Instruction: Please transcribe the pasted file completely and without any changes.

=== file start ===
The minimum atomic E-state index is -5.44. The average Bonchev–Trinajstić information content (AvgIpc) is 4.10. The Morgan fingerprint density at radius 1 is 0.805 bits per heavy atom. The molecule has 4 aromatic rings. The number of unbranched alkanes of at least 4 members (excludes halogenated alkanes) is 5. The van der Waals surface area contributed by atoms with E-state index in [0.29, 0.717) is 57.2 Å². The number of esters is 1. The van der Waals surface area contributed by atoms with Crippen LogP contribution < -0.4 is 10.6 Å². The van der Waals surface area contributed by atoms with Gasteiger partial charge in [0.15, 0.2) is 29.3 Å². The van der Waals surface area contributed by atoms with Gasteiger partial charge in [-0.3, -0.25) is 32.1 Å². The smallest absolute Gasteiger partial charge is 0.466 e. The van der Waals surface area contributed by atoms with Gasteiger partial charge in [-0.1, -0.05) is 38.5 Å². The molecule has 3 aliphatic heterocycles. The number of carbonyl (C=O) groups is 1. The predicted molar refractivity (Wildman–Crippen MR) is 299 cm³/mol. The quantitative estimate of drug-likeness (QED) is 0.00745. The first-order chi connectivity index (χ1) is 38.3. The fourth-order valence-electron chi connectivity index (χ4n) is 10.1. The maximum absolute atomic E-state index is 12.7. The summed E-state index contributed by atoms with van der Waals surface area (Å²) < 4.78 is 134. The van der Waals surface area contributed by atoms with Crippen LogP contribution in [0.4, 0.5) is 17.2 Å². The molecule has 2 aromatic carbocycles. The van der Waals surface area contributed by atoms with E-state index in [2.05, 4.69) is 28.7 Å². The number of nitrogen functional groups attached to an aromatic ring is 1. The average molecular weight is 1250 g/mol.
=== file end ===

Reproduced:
The minimum atomic E-state index is -5.44. The average Bonchev–Trinajstić information content (AvgIpc) is 4.10. The Morgan fingerprint density at radius 1 is 0.805 bits per heavy atom. The molecule has 4 aromatic rings. The number of unbranched alkanes of at least 4 members (excludes halogenated alkanes) is 5. The van der Waals surface area contributed by atoms with E-state index in [0.29, 0.717) is 57.2 Å². The number of esters is 1. The van der Waals surface area contributed by atoms with Crippen LogP contribution < -0.4 is 10.6 Å². The van der Waals surface area contributed by atoms with Gasteiger partial charge in [0.15, 0.2) is 29.3 Å². The van der Waals surface area contributed by atoms with Gasteiger partial charge in [-0.3, -0.25) is 32.1 Å². The smallest absolute Gasteiger partial charge is 0.466 e. The van der Waals surface area contributed by atoms with Gasteiger partial charge in [-0.1, -0.05) is 38.5 Å². The molecule has 3 aliphatic heterocycles. The number of carbonyl (C=O) groups is 1. The predicted molar refractivity (Wildman–Crippen MR) is 299 cm³/mol. The quantitative estimate of drug-likeness (QED) is 0.00745. The first-order chi connectivity index (χ1) is 38.3. The fourth-order valence-electron chi connectivity index (χ4n) is 10.1. The maximum absolute atomic E-state index is 12.7. The summed E-state index contributed by atoms with van der Waals surface area (Å²) < 4.78 is 134. The van der Waals surface area contributed by atoms with Crippen LogP contribution in [0.4, 0.5) is 17.2 Å². The molecule has 2 aromatic carbocycles. The van der Waals surface area contributed by atoms with E-state index in [2.05, 4.69) is 28.7 Å². The number of nitrogen functional groups attached to an aromatic ring is 1. The average molecular weight is 1250 g/mol.